How the BJP Wins by Prashant Jha explains that Modi’s mass appeal, Amit Shah’s organisational skills and failures of the opposition have contributed to BJP’s success.
The story of the rise and success of the BJP in the past five years has been a chronicle of the transformation of the BJP by its leadership. Prashant Jha’s book How the BJP Wins explains that Narendra Modi’s mass appeal, Amit Shah’s organisational skills, their social engineering strategies, the communal polarisation and the hopeless incapacities of the Opposition have contributed to the success of the party.
While the book makes Prime Minister Modi the centrepiece of analysis, it makes interesting comments on the contribution of Amit Shah to developing a ‘School of Election Management’, fine-tuned through decades of experience in managing successful electoral campaigns. The strategy involved galvanizing BJP cadres, micro-managing the party machinery, bringing in new talent and most importantly, making the ‘party unit at the booth level its heart and soul’. An added factor that has contributed to the success of the Modi-Shah model of leadership is the ‘complimentarity’ they represent and the implicit faith and trust that they repose in each other’s organisational capacities and political insights.
Two points that flow from Jha’s analysis merit attention. Firstly, the manner in which Narendra Modi’s multiple levels of appeal was consciously constructed. For the poor, he was projected as the ‘messiah’; for the upper and middle-class, he was the projected as the symbol of progress and for the hardcore BJP supporters, he represented a committed spokesperson of Hindu nationalism. As the party enters a phase of multiple challenges, one would need to wait and watch whether the same ‘multiple faces’ of its leadership would remain an advantage or emerge as a hollow contradiction.
An example in this regard would be demonetisation, which is discussed extensively in the book. The author rightly makes the point that demonetisation was very skillfully projected and presented to the voter. The book asserts that while the note ban move had inconvenienced people a great deal, they were willing to accept the small irritations to be part of a larger nation-wide cleansing and economic reform drive.
Two caveats need to be added. Firstly, in all the states that went to the polls (except Punjab and Goa), where the BJP was not the incumbent in power and was vigorously attacking the ruling party/alliance. In such a situation, one could craftily shift demonetisation to the back-burner and focus attention on the popular dissatisfaction with the state government.
In many of the state elections that we now face, the BJP is defending its record in government as the ruling party. Secondly, in the recent past, there seems to be a visible shift in public mood over demonetisation and the Gujarat and Karnataka elections would be interesting indictors of the same.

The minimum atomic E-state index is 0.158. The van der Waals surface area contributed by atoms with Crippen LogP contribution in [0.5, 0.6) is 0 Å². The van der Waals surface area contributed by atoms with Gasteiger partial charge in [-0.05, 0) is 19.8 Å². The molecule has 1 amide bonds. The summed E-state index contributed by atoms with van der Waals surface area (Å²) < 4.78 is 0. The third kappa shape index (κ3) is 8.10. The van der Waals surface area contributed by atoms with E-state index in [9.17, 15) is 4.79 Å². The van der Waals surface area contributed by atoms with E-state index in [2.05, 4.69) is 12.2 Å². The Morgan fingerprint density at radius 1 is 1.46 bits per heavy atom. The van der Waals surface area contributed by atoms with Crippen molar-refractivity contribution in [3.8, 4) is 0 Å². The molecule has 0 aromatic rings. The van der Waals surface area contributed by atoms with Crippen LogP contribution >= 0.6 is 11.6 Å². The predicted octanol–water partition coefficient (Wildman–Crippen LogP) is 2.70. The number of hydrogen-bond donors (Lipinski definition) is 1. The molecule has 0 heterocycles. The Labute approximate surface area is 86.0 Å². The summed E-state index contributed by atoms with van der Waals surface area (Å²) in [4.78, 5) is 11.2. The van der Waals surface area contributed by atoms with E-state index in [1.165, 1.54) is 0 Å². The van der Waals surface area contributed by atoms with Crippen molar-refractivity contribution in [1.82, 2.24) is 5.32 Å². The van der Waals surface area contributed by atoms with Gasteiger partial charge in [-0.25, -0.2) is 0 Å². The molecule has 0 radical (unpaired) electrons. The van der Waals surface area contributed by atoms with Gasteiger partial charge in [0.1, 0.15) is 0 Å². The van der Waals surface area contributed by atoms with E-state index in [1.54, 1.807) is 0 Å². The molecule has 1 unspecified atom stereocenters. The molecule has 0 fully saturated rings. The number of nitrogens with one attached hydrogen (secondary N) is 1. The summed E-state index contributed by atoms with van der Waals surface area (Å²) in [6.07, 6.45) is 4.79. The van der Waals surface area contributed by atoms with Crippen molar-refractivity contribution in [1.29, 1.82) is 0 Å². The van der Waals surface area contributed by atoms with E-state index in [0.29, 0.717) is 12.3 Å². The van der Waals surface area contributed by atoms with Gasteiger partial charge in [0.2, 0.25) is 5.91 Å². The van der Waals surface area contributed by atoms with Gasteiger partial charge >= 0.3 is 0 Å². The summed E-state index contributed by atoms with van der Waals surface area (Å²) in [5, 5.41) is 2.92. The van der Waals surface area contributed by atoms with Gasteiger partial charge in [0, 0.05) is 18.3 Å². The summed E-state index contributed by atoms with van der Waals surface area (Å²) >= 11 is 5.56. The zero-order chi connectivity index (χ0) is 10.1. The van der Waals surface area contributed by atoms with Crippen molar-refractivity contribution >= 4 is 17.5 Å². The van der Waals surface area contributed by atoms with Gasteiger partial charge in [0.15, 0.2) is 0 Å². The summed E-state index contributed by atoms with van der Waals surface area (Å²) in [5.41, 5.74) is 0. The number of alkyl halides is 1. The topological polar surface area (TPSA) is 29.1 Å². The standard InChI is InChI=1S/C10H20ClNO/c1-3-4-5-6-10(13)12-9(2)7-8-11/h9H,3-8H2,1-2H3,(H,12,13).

This brings us to another interesting point made by the author. The success of the BJP in successive elections is also on account of the inability of those in the opposition to seize the advantage. The BJP was successful in positioning the 2014 campaign as a leadership referendum between Narendra Modi and Rahul Gandhi. The author rightly argues that Rahul Gandhi has little to show in terms of his `track record` and his communication skills leave much to be desired.
In this context, the new strategy of the party is interesting. Rather than projecting the national leadership of the Congress, the party is placing a premium on state-level leader, be it Capt. Amarinder Singh, Siddaramaiah, Sachin Pilot or a Jyotiraditya Scindia. This has already paid dividends in Punjab and had led to a tough contest in Karnataka earlier.
If the Congress is able to shift the focus of electoral debates away from leadership to issues and make the best of the presence of its mass-base leaders at the state level, the BJP is likely to face serious challenges, especially when it is defending its record as the ruling party.
In the last chapter, ‘The Future of the Hegemon’, Jha draws attention to the way forward. Four issues merit elaboration. Firstly, ‘Brand Modi seems to be Brand BJP’ . With every passing day the nucleus of the BJP and its election machinery appears to be its prime minister. Since the times of Indira Gandhi, one has not seen a PM with as much visibility and effectiveness in electoral campaigns.
Secondly, the BJP today is attempting to reconcile multiple contradictions to take all segments along. If these contradictions sharpen and transform into a greater conflict, would the party continue to be in a position to reconcile them?
Thirdly, the constant re-surfacing of low-intensity religious conflicts leads to the impression that the core ‘Hindutva’ value that the party and its leadership stands by will continue to hold sway. Is this emerging polarisation that one is increasingly witnessing leading to new contradictions and challenges in the long run?
Finally, will those opposed to the BJP be able to provide a credible and acceptable policy alternative that resonates with popular sentiment? This of course will be the biggest test for the BJP and its current leadership. Prashant Jha’s analysis draws attention to these important political trends and the possible pathways for the future.
The author is Pro Vice-Chancellor, Jain University
There is no real depth in the article and it does no justice to its headline. From nowhere to nothing.
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